Part I: On Obviously Gratuitous Evil
Part II: Emotions in Motion
Part III: Theism By Proxy
Part IV: The Illusion of Gratuity
Part V: Atheism Makes Evil Worse
On Obviously Gratuitous Evil:
We must begin with the very concept itself: that of “gratuity” and that of “evil.”
How does Quentin Smith know what is evil, how has he arrived at his definition?
How does he know that evil can be, or is, gratuitous?
Moreover, note that he is seeking to prove “atheism” so he must be seeking to prove a mere lack of god(s) belief—right? If that was the case he would mere have to say, “In order to prove atheism I will declare that I lack of god(s) belief—done!”
Apparently, he has something else in mind and I would deeply appreciate it if some of our atheist readers would email him in order to correct him on this point and to explain to him that he is misrepresenting atheism—please send me your email exchange and I will be more than pleased to post it.
It is perhaps to be stated that arguing about evil, which is to say logically dissecting the concept, is a difficult uphill exercise. This is because evil, often in the form of violence, pain, sickness and suffering, is so very real to us all that it comes across as cold blooded to deal with it as a logical question. In other words, evil is such a, rightly, emotionally charged topic that putting logic up against it seems heartless, useless or a mere intellectual exercise.
How do you argue against an emotion? We are pitting tangible sensations against ethereal concepts. In such discussions atheists often tells touching tales of evil such as a little innocent child who suffers terribly for years from a disease that very slowly killed her while leaving the theist to make logical points.
Do you see the disparity? Can you feel it? Certainly, upon being moved by such a story who is even listening long enough to give reason a hearing? Who could possibly argue against such harsh realities?
These are just preliminary thoughts on how difficult it is to argue against emotionally charged statements, as valid as they may be. It seemed to me vital to keep this in mind.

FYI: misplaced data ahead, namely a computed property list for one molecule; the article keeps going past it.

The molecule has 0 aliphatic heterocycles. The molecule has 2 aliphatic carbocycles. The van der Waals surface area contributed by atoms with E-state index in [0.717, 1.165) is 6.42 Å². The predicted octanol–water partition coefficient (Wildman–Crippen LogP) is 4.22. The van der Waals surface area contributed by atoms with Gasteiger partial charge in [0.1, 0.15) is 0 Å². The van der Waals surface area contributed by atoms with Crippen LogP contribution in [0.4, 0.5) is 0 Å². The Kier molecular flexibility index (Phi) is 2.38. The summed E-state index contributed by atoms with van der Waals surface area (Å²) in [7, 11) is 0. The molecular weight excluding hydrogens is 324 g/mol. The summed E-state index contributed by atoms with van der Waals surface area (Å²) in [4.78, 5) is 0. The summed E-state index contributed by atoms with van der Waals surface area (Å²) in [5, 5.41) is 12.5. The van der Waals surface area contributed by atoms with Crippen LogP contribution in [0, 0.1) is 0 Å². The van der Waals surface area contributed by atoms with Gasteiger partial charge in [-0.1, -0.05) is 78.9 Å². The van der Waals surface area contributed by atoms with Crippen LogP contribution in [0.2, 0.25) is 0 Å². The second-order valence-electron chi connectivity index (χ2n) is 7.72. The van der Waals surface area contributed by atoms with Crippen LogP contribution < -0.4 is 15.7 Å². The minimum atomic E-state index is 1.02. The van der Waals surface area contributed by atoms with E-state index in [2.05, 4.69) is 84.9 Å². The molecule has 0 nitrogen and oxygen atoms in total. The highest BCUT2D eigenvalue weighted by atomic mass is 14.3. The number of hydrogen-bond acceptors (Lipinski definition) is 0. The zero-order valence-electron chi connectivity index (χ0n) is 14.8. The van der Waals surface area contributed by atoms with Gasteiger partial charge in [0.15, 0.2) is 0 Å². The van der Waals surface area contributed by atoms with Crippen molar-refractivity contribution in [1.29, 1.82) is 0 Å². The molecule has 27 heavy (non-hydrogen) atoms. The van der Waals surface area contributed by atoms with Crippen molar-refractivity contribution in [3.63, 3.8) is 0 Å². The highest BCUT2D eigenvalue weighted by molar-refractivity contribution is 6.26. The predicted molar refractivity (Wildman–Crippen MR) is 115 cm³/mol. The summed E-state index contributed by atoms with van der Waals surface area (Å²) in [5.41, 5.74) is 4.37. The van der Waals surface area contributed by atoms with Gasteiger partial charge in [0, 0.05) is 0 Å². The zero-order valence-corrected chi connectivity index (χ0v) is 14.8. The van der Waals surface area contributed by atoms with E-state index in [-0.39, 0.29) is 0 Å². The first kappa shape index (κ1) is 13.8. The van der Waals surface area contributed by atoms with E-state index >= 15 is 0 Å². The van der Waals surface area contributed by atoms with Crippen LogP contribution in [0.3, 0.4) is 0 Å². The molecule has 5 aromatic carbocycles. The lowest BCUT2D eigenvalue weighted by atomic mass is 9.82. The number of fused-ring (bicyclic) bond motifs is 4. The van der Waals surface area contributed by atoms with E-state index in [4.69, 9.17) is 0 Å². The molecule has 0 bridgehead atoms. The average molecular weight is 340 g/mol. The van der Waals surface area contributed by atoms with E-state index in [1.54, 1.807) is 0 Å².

Quentin Smith wrote:
“The famous British philosopher John Mackie said that if there's any miracle in the world, it's that so many people actually believe God exists. One of the reasons Mackie thought that this is the case is that Mackie found it obvious that if there's evil in the world, no all-powerful and perfectly good being could have created the world.”
This simple statement is packaged with various presuppositions and fallacies. I may be reading too much into the term but I found it very telling that Quentin Smith employed the term “obvious.”
Firstly, it was obvious that there is evil. This is a presumption since it is declared to simply be obvious. Atheism tends to argue to brute fact whereby things such as morality, life and the entire universe just are. It is also an esoteric appeal to the argument from outrage. Atheists often argue about morality, against evil, to the likes of “I don’t like…” or “I don’t agree with…” or “That’s just wrong” or “I have a visceral dislike of…” Of course, these are mere expressions of personal opinions which carry neither weight nor consequences when they are violated.
Secondly, it was obvious that since there is evil in the world, no all-powerful and perfectly good being could have created the world.
This is presumptuous on various levels:
They are claiming to know the reason or lack of reason for any and every evil event and claim to know that it was gratuitous.
They are claiming that there is no possible reason for a good being could have created a world which contains evil.
They are defining “good” in an unrealistically utopian manner.
 Quentin Smith, Two Ways to Prove Atheism